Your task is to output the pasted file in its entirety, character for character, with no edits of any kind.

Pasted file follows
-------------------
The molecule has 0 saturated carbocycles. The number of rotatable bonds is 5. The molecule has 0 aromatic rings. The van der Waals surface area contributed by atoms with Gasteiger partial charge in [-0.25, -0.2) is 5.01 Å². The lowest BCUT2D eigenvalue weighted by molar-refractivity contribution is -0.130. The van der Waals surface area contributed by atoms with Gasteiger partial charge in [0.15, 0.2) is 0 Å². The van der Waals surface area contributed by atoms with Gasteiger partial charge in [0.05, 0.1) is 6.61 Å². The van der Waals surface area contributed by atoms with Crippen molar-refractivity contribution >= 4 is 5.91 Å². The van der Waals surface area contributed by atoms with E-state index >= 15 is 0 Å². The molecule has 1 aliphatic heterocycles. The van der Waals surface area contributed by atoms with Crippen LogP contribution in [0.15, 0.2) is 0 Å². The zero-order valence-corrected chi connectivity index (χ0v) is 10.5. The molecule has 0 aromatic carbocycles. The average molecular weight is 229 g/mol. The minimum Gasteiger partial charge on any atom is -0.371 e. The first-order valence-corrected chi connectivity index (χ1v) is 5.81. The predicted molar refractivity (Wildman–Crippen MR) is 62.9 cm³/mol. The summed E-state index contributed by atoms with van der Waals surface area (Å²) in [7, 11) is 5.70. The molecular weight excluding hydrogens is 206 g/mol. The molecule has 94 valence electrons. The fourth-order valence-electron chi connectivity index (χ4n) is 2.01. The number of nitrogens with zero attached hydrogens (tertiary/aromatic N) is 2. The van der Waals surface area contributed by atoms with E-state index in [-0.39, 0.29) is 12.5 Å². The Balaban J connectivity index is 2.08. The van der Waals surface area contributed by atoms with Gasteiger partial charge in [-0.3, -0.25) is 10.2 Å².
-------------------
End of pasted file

The molecule has 0 saturated carbocycles. The number of rotatable bonds is 5. The molecule has 0 aromatic rings. The van der Waals surface area contributed by atoms with Gasteiger partial charge in [-0.25, -0.2) is 5.01 Å². The lowest BCUT2D eigenvalue weighted by molar-refractivity contribution is -0.130. The van der Waals surface area contributed by atoms with Gasteiger partial charge in [0.15, 0.2) is 0 Å². The van der Waals surface area contributed by atoms with Gasteiger partial charge in [0.05, 0.1) is 6.61 Å². The van der Waals surface area contributed by atoms with Crippen molar-refractivity contribution >= 4 is 5.91 Å². The van der Waals surface area contributed by atoms with E-state index >= 15 is 0 Å². The molecule has 1 aliphatic heterocycles. The van der Waals surface area contributed by atoms with Crippen LogP contribution in [0.15, 0.2) is 0 Å². The zero-order valence-corrected chi connectivity index (χ0v) is 10.5. The molecule has 0 aromatic carbocycles. The average molecular weight is 229 g/mol. The minimum Gasteiger partial charge on any atom is -0.371 e. The first-order valence-corrected chi connectivity index (χ1v) is 5.81. The predicted molar refractivity (Wildman–Crippen MR) is 62.9 cm³/mol. The summed E-state index contributed by atoms with van der Waals surface area (Å²) in [7, 11) is 5.70. The molecular weight excluding hydrogens is 206 g/mol. The molecule has 94 valence electrons. The fourth-order valence-electron chi connectivity index (χ4n) is 2.01. The number of nitrogens with zero attached hydrogens (tertiary/aromatic N) is 2. The van der Waals surface area contributed by atoms with E-state index in [-0.39, 0.29) is 12.5 Å². The Balaban J connectivity index is 2.08. The van der Waals surface area contributed by atoms with Gasteiger partial charge in [-0.3, -0.25) is 10.2 Å².